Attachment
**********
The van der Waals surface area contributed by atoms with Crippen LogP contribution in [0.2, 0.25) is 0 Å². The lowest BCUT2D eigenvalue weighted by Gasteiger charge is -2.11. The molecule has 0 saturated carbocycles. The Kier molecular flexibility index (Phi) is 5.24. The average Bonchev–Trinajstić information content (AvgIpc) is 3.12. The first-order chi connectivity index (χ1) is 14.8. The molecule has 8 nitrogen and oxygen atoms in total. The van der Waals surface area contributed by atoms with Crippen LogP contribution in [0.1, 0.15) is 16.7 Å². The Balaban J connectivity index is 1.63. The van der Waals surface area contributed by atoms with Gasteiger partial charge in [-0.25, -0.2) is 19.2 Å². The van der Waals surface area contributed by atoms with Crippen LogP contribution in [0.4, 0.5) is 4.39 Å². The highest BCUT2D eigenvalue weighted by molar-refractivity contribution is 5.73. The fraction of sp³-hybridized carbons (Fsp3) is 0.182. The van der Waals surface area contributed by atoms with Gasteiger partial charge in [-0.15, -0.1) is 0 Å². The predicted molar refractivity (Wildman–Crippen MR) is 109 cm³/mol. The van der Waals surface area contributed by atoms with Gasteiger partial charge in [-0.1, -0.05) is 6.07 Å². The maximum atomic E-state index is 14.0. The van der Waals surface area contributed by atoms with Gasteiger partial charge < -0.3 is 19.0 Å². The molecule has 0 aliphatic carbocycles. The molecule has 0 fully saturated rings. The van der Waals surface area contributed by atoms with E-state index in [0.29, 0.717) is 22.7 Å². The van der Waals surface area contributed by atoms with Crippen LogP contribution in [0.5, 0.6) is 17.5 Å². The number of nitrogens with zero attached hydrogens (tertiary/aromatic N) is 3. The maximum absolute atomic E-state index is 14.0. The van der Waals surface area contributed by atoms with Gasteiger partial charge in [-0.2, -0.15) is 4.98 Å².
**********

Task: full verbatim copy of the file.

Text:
The van der Waals surface area contributed by atoms with Crippen LogP contribution in [0.2, 0.25) is 0 Å². The lowest BCUT2D eigenvalue weighted by Gasteiger charge is -2.11. The molecule has 0 saturated carbocycles. The Kier molecular flexibility index (Phi) is 5.24. The average Bonchev–Trinajstić information content (AvgIpc) is 3.12. The first-order chi connectivity index (χ1) is 14.8. The molecule has 8 nitrogen and oxygen atoms in total. The van der Waals surface area contributed by atoms with Crippen LogP contribution in [0.1, 0.15) is 16.7 Å². The Balaban J connectivity index is 1.63. The van der Waals surface area contributed by atoms with Gasteiger partial charge in [-0.25, -0.2) is 19.2 Å². The van der Waals surface area contributed by atoms with Crippen LogP contribution in [0.4, 0.5) is 4.39 Å². The highest BCUT2D eigenvalue weighted by molar-refractivity contribution is 5.73. The fraction of sp³-hybridized carbons (Fsp3) is 0.182. The van der Waals surface area contributed by atoms with Gasteiger partial charge in [-0.15, -0.1) is 0 Å². The predicted molar refractivity (Wildman–Crippen MR) is 109 cm³/mol. The van der Waals surface area contributed by atoms with Gasteiger partial charge in [-0.1, -0.05) is 6.07 Å². The maximum atomic E-state index is 14.0. The van der Waals surface area contributed by atoms with Gasteiger partial charge < -0.3 is 19.0 Å². The molecule has 0 aliphatic carbocycles. The molecule has 0 fully saturated rings. The van der Waals surface area contributed by atoms with E-state index in [0.29, 0.717) is 22.7 Å². The van der Waals surface area contributed by atoms with Crippen LogP contribution in [0.5, 0.6) is 17.5 Å². The number of nitrogens with zero attached hydrogens (tertiary/aromatic N) is 3. The maximum absolute atomic E-state index is 14.0. The van der Waals surface area contributed by atoms with Gasteiger partial charge in [-0.2, -0.15) is 4.98 Å².